Why developers can’t cry poverty

By Tim Redmond : 48hills – excerpt

Measure to increase affordable housing heads for first challenge

Most of the city seems to be on Spring Break this week; the supes aren’t meeting, most of the commissions aren’t meeting, and the public schools are closed. But the City Planning Commission will be in session Thursday/31 and will hear the proposal by Sups. Jane Kim and Aaron Peskin to double the amount of affordable housing that private developers have to provide.

The legislation is complicated, and includes different provisions for grandfathering in projects that are already in the planning pipeline. You can read all the details here. But the bottom line is that projects that now only have to offer 12 percent below-market-rate units would have to offer 25 percent, and that number could be changed any time by the supervisors.

There’s also a mandate that the city controller do a study on how much these developers can actually afford to pay – and if it’s done well, it will add a lot to the debate…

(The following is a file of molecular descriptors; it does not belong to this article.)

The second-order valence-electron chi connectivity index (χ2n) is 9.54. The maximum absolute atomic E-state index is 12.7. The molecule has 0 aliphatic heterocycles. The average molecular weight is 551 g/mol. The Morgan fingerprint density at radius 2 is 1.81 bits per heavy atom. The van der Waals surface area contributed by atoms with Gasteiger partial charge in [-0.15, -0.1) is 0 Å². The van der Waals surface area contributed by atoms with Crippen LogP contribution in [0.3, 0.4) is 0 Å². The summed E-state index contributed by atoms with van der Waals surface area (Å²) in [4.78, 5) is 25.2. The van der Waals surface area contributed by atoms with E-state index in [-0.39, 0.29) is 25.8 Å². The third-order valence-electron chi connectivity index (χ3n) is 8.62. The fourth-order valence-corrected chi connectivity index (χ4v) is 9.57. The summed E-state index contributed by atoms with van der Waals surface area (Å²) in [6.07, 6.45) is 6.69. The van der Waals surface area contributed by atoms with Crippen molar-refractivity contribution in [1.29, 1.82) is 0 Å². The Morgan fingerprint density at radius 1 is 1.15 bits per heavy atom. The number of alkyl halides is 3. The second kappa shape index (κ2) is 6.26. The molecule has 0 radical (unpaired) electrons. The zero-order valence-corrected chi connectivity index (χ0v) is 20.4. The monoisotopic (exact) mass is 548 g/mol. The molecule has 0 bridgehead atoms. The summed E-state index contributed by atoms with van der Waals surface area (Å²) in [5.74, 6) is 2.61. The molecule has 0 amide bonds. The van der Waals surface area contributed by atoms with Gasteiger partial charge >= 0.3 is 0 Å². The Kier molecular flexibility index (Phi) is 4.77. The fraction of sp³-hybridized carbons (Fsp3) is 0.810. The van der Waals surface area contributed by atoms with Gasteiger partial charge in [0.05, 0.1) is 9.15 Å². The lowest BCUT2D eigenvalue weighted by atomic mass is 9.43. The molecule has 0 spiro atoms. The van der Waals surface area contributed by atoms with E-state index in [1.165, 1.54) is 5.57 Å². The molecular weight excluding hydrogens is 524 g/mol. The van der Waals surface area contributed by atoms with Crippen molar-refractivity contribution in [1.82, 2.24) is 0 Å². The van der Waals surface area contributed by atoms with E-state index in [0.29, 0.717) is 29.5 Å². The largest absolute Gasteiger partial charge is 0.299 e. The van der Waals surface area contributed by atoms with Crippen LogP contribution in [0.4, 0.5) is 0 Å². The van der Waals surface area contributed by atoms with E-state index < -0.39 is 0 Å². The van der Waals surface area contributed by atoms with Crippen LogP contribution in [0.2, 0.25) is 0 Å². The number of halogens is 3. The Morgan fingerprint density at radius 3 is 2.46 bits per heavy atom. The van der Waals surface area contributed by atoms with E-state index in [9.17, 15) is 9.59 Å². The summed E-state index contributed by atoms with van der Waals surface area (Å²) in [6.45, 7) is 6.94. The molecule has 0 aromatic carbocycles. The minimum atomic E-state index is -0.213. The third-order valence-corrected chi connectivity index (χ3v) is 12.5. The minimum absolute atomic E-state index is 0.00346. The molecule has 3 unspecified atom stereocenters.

If you want data that’s only a year out of date (and probably underestimate developer profits), there’s a city study on the transportation impact fee that looks at how much these companies have to pay to the city and what they walk away with.

If you love these sorts of things the way I do, you can read the full document here. If you just want to get to the point, scroll all the way through the 85 pages to appendixes C1 and C2.

They show, that despite all the fees the city puts on developers, the “return on cost” – that it, the profit – for commercial development in San Francisco is between 19 and 29 percent…(more)

The Planning Commission meeting starts at noon, Thursday, March 31, Room 400, City Hall. This is Item 7. 2016-003040PCA on the agenda.

 

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